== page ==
Hacked! High Court of Australia dismisses action to restrain use of "Paradise Papers" on grounds of LPP
The unanimous decision of all seven judges of Australia's highest court in Glencore International AG v Commissioner of Taxation  HCA 26 underlines the importance of confidentiality in maintaining a claim for legal professional privilege (LPP) and leaves open the question of whether a claim of LPP will be available in litigation in the ordinary course if the otherwise privileged documents have entered the public domain following a cyber-attack.
The decision (available here) also confirms LPP's limited function as an immunity from compulsory production and the ordinary rules of evidence, capable of abrogation by statute, and not having the character of an actionable legal right.
The dispute related to certain documents which had been created for the sole or dominant purpose of the provision of legal advice by Glencore's Bermudian lawyers, Appleby (Glencore Documents) but which had been among the so-called "Paradise Papers" stolen from Appleby's electronic file management system and leaked to the International Consortium of Investigative Journalists and further disseminated. The Commissioner of Taxation (Commissioner), who had obtained copies of the Paradise Papers, including the Glencore Documents, refused to accede to Glencore's request that the documents be returned to Glencore and refused to provide an undertaking not to refer or rely upon them.
In that context, Glencore applied to the High Court seeking an injunction restraining the Commissioner from making any use of the Glencore Documents or any information contained in them. Glencore also sought an order for the delivery up of the Glencore Documents.
The Commissioner resisted Glencore's application, arguing that no cause of action had been disclosed which would entitle Glencore to injunctive relief. In the alternative, the Commissioner argued that he was entitled and obliged to retain and use the Glencore Documents pursuant to a provision of Australian tax legislation which provides that the Commissioner must make an assessment of a taxpayer's taxable income from the taxpayer's returns "and from any other information in the Commissioner's possession".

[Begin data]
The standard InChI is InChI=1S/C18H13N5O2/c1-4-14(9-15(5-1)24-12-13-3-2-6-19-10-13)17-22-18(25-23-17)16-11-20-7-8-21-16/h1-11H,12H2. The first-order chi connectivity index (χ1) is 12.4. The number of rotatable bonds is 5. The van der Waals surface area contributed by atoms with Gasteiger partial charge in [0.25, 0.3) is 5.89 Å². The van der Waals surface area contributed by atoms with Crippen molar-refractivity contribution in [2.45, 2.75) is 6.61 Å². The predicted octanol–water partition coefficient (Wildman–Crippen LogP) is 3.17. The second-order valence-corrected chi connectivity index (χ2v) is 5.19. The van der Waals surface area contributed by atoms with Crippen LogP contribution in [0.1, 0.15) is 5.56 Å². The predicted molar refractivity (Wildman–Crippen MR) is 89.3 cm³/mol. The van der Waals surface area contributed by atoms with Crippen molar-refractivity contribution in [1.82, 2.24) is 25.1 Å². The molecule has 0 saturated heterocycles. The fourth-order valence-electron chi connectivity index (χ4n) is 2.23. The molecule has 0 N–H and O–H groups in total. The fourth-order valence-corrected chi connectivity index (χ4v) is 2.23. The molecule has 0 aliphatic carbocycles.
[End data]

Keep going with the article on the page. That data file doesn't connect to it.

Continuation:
The principal issue in dispute
There was no issue in the proceedings about the Glencore Documents being the subject of LPP. Rather, the principal issue in dispute was whether the Court, exercising its equitable jurisdiction, could in the peculiar circumstances of the case grant the injunctive relief sought.
Given the circumstances, Glencore would not have been assisted by a declaration that the Glencore Documents were privileged and thus exempt from production by court process or statutory compulsion, since the Glencore Documents were already in the Commissioner's possession.
Further, whilst the Court acknowledged that equity will restrain a third party from breaching confidentiality if their conscience is relevantly affected, including in respect of confidential LPP documents, it recognised that there may be difficulties in Glencore satisfying this test. Far from being confidential, the Glencore Documents had entered the public domain, and there was no allegation concerning the Commissioner's conduct or knowledge which would support an argument that the Commissioner's conscience was relevantly affected.
It followed that the Commissioner was entitled to use the Glencore Documents in connection with the exercise of his statutory powers unless Glencore was able to identify some other juridical basis upon which the Court could restrain that use.
Glencore therefore brought its claim for injunctive relief not on grounds of confidentiality but rather LPP, arguing that the privilege was a fundamental right, having its basis in the rule of law and of such importance to the proper administration of justice as to confer in and of itself a legal right capable of being enforced.
The High Court's decision
The Court rejected Glencore's argument. In doing so it confirmed that LPP can be used as a shield, but not as a sword. Though LPP had been described in previous cases as a fundamental right (as Glencore had contended), according to the Court that description revealed nothing about the content of such right and in particular whether it is an actionable right. The Court also considered that Glencore's contention that LPP conferred an actionable right contradicted a long line of Australian, New Zealand and UK authority which continued to stand for the proposition that LPP, though capable of being described as a right, is more accurately to be described as an immunity – a right to resist the compulsory disclosure of information.
So where does that leave the law of LPP?
The law of LPP has not changed, though the High Court's decision has highlighted one of the key risks of a data breach – that regulators and taxation officials may be able to use leaked documents which have entered the public domain in order to discharge their functions, irrespective of whether those documents would otherwise have attracted LPP.
The decision leaves open the question of whether a claim for LPP would nevertheless be available to resist such documents being used in evidence in litigation in the ordinary course. In its judgment, the Court considered a decision of the Court of Appeal of Singapore (Wee Shuo Woon v HT SRL  2 SLR 94) where, despite the fact that certain emails which had been hacked and uploaded onto the internet had lost their confidential character, orders were nevertheless made on the basis that the emails had retained that character. The Court considered that the case did not in fact support Glencore's claim for injunctive relief, without commenting on whether the Singapore Court's reasoning was consistent with the law in Australia or other common law countries.